When patients say the word "allergy" they usually are thinking about itching, sneezing, dripping, or wheezing.

Allergic reactions typically affect the nose, eyes, lungs, skin and bowels.

The most dramatic and serious allergic reaction is full-blown anaphylaxis in which the patient can go into shock and die.

Some of the more common allergy problems are listed below: medications and some natural remedies can provide symptomatic relief and avoidance and desensitization provide longer-term protection.

Allergic reactions represent an exaggerated response of the body to the environment. They most often occur with exposure to dust mites, pollens, pet danders, mold spores, foods, medications, latex and insect stings.

Diagnosis: We can help you find out what you are allergic to. Often times the history of strong reactions after exposure leaves no question as to what you are sensitive to. Blood tests and skin tests usually further help pinpoint the triggers. At times, complex combinations of immediate and delayed allergies along with atypical sensitivities make the evaluation challenging: specialized skin testing techniques may be required to draw out less obvious allergies and sensitivities.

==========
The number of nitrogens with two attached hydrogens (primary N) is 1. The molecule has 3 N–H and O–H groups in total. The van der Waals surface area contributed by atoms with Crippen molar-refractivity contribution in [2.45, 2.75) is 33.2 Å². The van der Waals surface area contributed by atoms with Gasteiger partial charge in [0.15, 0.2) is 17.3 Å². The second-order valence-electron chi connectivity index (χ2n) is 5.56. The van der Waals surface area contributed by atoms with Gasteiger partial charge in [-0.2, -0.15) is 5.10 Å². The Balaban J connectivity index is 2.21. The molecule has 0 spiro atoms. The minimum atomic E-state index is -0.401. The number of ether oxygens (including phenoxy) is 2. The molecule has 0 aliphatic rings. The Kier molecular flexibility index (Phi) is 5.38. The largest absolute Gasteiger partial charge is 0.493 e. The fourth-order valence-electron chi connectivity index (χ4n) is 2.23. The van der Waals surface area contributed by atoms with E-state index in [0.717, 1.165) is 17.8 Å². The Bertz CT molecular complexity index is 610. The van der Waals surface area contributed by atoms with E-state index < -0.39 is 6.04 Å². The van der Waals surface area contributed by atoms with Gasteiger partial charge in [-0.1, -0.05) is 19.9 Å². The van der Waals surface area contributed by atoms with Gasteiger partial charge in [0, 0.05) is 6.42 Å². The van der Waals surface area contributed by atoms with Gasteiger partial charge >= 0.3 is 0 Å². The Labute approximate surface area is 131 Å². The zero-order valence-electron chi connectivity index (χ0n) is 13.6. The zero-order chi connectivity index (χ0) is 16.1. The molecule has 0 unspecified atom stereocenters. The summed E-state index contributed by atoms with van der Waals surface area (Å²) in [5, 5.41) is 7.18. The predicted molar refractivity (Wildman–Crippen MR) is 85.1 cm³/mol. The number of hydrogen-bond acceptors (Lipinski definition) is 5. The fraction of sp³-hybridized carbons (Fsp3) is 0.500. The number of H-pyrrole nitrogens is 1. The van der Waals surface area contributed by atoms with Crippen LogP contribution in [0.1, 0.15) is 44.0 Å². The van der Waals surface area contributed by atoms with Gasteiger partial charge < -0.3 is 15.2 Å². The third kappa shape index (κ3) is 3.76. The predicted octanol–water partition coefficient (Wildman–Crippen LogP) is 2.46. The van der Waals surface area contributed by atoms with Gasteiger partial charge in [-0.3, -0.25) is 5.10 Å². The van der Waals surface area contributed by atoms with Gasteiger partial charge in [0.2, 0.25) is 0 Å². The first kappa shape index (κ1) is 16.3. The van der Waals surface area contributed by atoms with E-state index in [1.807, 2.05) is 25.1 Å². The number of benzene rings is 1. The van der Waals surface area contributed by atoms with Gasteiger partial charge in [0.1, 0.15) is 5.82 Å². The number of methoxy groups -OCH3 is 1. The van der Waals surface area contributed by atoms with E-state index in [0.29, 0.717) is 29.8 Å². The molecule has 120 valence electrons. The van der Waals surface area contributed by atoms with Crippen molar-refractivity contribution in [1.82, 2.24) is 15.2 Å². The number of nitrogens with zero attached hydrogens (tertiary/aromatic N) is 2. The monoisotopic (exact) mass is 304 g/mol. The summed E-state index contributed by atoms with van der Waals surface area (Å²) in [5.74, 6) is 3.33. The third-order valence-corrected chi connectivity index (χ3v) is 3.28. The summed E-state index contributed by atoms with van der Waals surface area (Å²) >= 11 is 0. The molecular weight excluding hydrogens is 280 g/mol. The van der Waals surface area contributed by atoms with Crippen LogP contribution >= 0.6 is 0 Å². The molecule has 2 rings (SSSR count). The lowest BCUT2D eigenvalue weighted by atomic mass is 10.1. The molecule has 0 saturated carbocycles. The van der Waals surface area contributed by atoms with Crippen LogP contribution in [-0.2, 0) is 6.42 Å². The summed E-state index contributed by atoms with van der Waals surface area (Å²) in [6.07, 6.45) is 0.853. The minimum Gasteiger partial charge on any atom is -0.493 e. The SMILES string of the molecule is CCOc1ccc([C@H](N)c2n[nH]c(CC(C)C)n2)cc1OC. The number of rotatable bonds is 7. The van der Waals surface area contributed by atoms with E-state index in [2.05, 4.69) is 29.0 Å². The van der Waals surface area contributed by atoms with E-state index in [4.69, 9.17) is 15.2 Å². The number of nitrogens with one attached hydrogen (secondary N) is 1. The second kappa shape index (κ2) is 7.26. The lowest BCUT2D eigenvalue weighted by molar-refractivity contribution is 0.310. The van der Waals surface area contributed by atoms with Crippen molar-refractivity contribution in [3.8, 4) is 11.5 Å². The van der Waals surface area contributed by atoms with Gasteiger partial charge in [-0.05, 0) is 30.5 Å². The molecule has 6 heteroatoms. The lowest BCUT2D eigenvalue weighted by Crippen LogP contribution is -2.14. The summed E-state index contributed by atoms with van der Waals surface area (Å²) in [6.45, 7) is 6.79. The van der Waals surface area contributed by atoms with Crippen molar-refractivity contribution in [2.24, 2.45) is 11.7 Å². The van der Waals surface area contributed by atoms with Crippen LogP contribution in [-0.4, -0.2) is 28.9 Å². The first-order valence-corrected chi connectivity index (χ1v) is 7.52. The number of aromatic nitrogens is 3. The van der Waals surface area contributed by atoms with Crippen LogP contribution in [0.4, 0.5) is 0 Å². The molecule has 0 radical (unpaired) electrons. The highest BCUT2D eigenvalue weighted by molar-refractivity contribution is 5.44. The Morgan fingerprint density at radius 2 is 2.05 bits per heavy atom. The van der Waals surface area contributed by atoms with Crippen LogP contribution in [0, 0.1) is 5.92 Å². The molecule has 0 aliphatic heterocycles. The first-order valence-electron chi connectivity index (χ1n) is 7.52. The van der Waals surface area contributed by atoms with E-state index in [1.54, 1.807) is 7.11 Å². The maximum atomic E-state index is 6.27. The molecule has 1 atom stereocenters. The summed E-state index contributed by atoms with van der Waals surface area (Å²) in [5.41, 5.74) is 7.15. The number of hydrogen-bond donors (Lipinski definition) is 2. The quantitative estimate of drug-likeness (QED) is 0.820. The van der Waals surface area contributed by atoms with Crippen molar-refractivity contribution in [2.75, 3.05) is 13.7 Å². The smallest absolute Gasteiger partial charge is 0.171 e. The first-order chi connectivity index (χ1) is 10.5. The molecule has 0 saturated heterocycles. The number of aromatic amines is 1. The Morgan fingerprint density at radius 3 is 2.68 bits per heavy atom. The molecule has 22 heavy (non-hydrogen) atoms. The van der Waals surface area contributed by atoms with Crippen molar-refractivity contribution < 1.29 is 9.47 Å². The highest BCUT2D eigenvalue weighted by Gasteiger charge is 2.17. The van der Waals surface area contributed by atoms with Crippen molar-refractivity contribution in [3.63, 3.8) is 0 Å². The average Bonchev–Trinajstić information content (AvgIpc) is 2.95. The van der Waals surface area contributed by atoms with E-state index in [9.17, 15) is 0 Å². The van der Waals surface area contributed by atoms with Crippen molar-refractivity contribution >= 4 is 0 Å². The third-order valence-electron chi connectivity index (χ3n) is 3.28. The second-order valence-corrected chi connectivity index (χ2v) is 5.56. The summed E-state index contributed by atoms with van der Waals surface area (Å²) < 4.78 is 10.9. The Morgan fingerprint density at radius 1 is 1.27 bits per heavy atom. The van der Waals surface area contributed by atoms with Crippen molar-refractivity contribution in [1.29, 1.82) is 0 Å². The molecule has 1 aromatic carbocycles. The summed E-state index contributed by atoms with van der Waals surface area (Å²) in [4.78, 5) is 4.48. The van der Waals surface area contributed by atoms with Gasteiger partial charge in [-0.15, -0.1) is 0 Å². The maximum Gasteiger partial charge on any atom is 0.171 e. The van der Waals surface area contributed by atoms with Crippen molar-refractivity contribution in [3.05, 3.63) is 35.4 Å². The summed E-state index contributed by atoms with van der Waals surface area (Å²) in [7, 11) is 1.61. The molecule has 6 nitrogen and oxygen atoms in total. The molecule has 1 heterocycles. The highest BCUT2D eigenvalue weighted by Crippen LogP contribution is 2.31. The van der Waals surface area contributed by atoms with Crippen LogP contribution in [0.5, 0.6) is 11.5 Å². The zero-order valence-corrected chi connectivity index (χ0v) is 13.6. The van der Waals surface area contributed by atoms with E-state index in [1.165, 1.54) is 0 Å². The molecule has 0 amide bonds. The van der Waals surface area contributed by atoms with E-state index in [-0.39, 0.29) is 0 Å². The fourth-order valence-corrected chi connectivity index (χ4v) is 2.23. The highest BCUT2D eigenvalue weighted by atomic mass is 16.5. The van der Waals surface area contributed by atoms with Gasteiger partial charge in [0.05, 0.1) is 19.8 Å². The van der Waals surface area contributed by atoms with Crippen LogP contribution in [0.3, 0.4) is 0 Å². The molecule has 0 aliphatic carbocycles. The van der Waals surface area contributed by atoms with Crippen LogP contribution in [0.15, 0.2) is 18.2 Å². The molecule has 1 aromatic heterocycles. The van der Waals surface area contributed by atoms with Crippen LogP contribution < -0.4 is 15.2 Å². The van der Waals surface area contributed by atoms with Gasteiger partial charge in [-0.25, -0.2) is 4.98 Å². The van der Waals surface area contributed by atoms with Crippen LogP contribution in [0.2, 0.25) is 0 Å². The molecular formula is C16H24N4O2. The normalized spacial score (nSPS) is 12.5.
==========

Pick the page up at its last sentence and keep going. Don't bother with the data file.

Treatments include avoiding exposures, eating healthy, and desensitizing your body. Medications can help with symptom control and are frequently used early on.

A person can choose from several types of desensitization:

Allergies are nothing to sneeze at. Not only are they uncomfortable but they cut into job and school performance. Look for both short-term and long-term solutions for your allergies.

Remember too that other symptoms not always thought of as "allergy" can exist alongside the typical symptoms: These include plugging of the ears, recurrent ear infections, sinus pressure or infection, generalized fatigue, diarrhea, migraine headaches, muscle pain, and even sluggish thinking.